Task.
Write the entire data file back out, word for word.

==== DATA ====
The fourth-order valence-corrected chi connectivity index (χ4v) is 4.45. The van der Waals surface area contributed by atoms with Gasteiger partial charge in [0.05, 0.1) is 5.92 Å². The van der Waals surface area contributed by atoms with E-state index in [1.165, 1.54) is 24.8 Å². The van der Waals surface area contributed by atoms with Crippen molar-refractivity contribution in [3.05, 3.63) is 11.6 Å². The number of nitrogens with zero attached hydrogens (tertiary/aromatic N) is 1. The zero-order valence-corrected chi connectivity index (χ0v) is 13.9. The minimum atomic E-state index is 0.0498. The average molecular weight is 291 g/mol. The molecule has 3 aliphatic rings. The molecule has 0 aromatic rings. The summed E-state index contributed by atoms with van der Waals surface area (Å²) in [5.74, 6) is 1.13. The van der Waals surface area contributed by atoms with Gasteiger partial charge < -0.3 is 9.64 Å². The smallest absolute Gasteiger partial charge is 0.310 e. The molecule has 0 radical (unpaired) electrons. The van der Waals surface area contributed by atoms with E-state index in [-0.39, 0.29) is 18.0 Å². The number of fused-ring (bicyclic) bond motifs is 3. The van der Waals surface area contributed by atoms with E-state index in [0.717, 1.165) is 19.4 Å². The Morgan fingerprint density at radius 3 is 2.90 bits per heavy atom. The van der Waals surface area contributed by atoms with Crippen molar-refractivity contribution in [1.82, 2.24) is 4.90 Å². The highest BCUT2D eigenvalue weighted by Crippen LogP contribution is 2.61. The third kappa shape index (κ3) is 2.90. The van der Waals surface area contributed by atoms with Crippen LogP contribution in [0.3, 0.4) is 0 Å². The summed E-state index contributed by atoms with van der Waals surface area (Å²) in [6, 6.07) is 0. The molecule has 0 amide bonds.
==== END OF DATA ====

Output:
The fourth-order valence-corrected chi connectivity index (χ4v) is 4.45. The van der Waals surface area contributed by atoms with Gasteiger partial charge in [0.05, 0.1) is 5.92 Å². The van der Waals surface area contributed by atoms with E-state index in [1.165, 1.54) is 24.8 Å². The van der Waals surface area contributed by atoms with Crippen molar-refractivity contribution in [3.05, 3.63) is 11.6 Å². The number of nitrogens with zero attached hydrogens (tertiary/aromatic N) is 1. The zero-order valence-corrected chi connectivity index (χ0v) is 13.9. The minimum atomic E-state index is 0.0498. The average molecular weight is 291 g/mol. The molecule has 3 aliphatic rings. The molecule has 0 aromatic rings. The summed E-state index contributed by atoms with van der Waals surface area (Å²) in [5.74, 6) is 1.13. The van der Waals surface area contributed by atoms with Gasteiger partial charge < -0.3 is 9.64 Å². The smallest absolute Gasteiger partial charge is 0.310 e. The molecule has 0 radical (unpaired) electrons. The van der Waals surface area contributed by atoms with E-state index in [-0.39, 0.29) is 18.0 Å². The number of fused-ring (bicyclic) bond motifs is 3. The van der Waals surface area contributed by atoms with E-state index in [0.717, 1.165) is 19.4 Å². The Morgan fingerprint density at radius 3 is 2.90 bits per heavy atom. The van der Waals surface area contributed by atoms with Crippen molar-refractivity contribution in [1.82, 2.24) is 4.90 Å². The highest BCUT2D eigenvalue weighted by Crippen LogP contribution is 2.61. The third kappa shape index (κ3) is 2.90. The van der Waals surface area contributed by atoms with Crippen LogP contribution in [0.3, 0.4) is 0 Å². The summed E-state index contributed by atoms with van der Waals surface area (Å²) in [6, 6.07) is 0. The molecule has 0 amide bonds.